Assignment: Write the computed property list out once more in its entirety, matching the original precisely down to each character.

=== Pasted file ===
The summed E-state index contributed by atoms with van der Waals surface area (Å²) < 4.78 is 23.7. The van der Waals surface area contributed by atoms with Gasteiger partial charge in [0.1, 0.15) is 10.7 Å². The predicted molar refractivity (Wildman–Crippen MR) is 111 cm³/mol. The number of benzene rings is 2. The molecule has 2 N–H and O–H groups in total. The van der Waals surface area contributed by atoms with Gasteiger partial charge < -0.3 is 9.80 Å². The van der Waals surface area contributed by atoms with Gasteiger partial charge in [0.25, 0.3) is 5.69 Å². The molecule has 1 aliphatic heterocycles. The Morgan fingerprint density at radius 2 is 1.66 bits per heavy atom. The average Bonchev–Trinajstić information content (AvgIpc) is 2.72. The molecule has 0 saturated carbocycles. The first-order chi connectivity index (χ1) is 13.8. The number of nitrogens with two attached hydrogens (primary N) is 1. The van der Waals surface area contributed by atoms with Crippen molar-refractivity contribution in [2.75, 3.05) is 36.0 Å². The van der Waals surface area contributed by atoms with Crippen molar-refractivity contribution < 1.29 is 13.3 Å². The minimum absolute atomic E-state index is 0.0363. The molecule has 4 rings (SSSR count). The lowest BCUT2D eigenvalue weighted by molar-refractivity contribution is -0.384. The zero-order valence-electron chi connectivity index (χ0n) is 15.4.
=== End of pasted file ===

The summed E-state index contributed by atoms with van der Waals surface area (Å²) < 4.78 is 23.7. The van der Waals surface area contributed by atoms with Gasteiger partial charge in [0.1, 0.15) is 10.7 Å². The predicted molar refractivity (Wildman–Crippen MR) is 111 cm³/mol. The number of benzene rings is 2. The molecule has 2 N–H and O–H groups in total. The van der Waals surface area contributed by atoms with Gasteiger partial charge < -0.3 is 9.80 Å². The van der Waals surface area contributed by atoms with Gasteiger partial charge in [0.25, 0.3) is 5.69 Å². The molecule has 1 aliphatic heterocycles. The Morgan fingerprint density at radius 2 is 1.66 bits per heavy atom. The average Bonchev–Trinajstić information content (AvgIpc) is 2.72. The molecule has 0 saturated carbocycles. The first-order chi connectivity index (χ1) is 13.8. The number of nitrogens with two attached hydrogens (primary N) is 1. The van der Waals surface area contributed by atoms with Crippen molar-refractivity contribution in [2.75, 3.05) is 36.0 Å². The van der Waals surface area contributed by atoms with Crippen molar-refractivity contribution < 1.29 is 13.3 Å². The minimum absolute atomic E-state index is 0.0363. The molecule has 4 rings (SSSR count). The lowest BCUT2D eigenvalue weighted by molar-refractivity contribution is -0.384. The zero-order valence-electron chi connectivity index (χ0n) is 15.4.